Day trips don't come any more decadent than this: watching the Kent countryside slip by as you enjoy a slap-up brunch in the glamorous surroundings of the Orient-Express
Who doesn’t love brunch? Have a lie-in snuggled up to a loved one, skip breakfast and then get up late, cook a few eggs, maybe a bit of salmon and add some fizz. Sounds heavenly, doesn’t it? So for a special occasion, why not go one better and have your lie-in, but take your loved one on the Orient-Express for brunch? It might seem extravagant but you won’t ever forget it.
My partner and I were lucky enough to experience a brunch trip for ourselves and we still talk about it. It’s just so decadent, and if you’re a fan of Art Deco, you’ll delight in the Tiffany lamps, strip lights and walnut panels; there are even a few original Liberty-print seats.
As soon as you step on the British Pullman Orient-Express at London’s Victoria, you’re in another era – one where food certainly isn’t fast and neither is travel. Instead, you can just sit back and be served as the countryside unfolds in front of your eyes, leaving the Big Smoke behind and heading into Kent.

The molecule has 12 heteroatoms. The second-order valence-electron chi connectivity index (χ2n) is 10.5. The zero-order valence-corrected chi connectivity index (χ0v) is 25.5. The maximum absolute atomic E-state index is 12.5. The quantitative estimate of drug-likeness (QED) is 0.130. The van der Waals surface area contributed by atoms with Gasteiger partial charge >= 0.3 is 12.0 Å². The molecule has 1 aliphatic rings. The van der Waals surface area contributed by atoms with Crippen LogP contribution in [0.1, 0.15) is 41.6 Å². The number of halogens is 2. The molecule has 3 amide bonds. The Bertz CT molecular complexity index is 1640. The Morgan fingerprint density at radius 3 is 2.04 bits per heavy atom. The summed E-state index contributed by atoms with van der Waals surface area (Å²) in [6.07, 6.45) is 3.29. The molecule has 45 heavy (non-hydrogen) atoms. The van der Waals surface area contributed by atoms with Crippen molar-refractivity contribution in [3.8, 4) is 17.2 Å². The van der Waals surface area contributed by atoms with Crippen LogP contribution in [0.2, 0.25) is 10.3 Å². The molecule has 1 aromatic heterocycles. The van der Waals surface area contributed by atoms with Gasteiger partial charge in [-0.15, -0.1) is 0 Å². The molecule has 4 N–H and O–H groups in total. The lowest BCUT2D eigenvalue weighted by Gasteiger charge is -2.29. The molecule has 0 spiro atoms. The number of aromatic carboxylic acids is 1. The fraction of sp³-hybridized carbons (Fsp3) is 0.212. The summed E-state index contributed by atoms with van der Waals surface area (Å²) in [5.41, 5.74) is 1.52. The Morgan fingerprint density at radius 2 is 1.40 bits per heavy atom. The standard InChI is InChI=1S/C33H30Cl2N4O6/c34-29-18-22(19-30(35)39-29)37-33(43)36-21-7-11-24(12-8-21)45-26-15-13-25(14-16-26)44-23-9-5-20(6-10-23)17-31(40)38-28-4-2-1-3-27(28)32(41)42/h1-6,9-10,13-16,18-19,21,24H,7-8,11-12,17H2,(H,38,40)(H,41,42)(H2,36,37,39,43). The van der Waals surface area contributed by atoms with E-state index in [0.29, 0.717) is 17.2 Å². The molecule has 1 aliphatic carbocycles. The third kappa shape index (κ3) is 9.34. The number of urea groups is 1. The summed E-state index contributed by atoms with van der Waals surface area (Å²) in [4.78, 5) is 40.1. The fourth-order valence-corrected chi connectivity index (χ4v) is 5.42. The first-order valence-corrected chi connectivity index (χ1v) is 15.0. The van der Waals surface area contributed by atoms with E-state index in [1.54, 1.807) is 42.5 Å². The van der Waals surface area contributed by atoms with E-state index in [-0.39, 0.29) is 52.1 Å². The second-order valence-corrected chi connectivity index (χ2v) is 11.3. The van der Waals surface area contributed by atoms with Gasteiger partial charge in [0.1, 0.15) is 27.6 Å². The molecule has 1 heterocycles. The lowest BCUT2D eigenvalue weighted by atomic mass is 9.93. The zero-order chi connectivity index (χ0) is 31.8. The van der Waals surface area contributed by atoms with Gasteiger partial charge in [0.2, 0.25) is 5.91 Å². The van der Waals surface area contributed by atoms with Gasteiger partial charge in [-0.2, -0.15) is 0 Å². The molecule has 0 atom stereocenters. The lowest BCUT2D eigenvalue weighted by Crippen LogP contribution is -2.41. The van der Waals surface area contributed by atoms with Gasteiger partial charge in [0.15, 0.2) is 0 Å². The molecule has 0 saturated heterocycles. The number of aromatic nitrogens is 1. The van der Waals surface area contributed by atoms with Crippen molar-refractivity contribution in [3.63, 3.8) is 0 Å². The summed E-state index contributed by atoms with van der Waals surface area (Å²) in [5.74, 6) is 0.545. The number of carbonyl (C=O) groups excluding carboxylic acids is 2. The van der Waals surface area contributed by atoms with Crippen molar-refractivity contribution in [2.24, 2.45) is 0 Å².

Each coach has a name and Vera was our chosen chariot. Built in 1932, she looks good for her age despite being hit in an air raid at Victoria in 1940. Everywhere you look, you’ll see something pleasing, from the marquetry depicting leaping antelopes to the so-shiny-I-can-see-myself–in-it teapot. And don’t be shy; during the journey you’ll be invited to walk through the other carriages and you’ll be amazed at just how different they all are – each with its own personality.
As you might expect, the staff on board are super-attentive and never let the teapot go cold. On arrival, you’ll be greeted with a Bellini and fresh fruit cocktail, but this is only the beginning - there’s much more to follow and you’ll be amazed at the amount you’re able to eat during the three-hour trip.
Attention to detail is key on the Orient-Express and the brunch trip is a great introduction if you’ve never before travelled aboard one of their legendary trains. The china and silverware are all monogrammed, which further adds to the glamour, and there’s not a piece of cutlery out of place. Even the buttons on the staff uniforms shine in a way that can only be the result of oodles of elbow grease.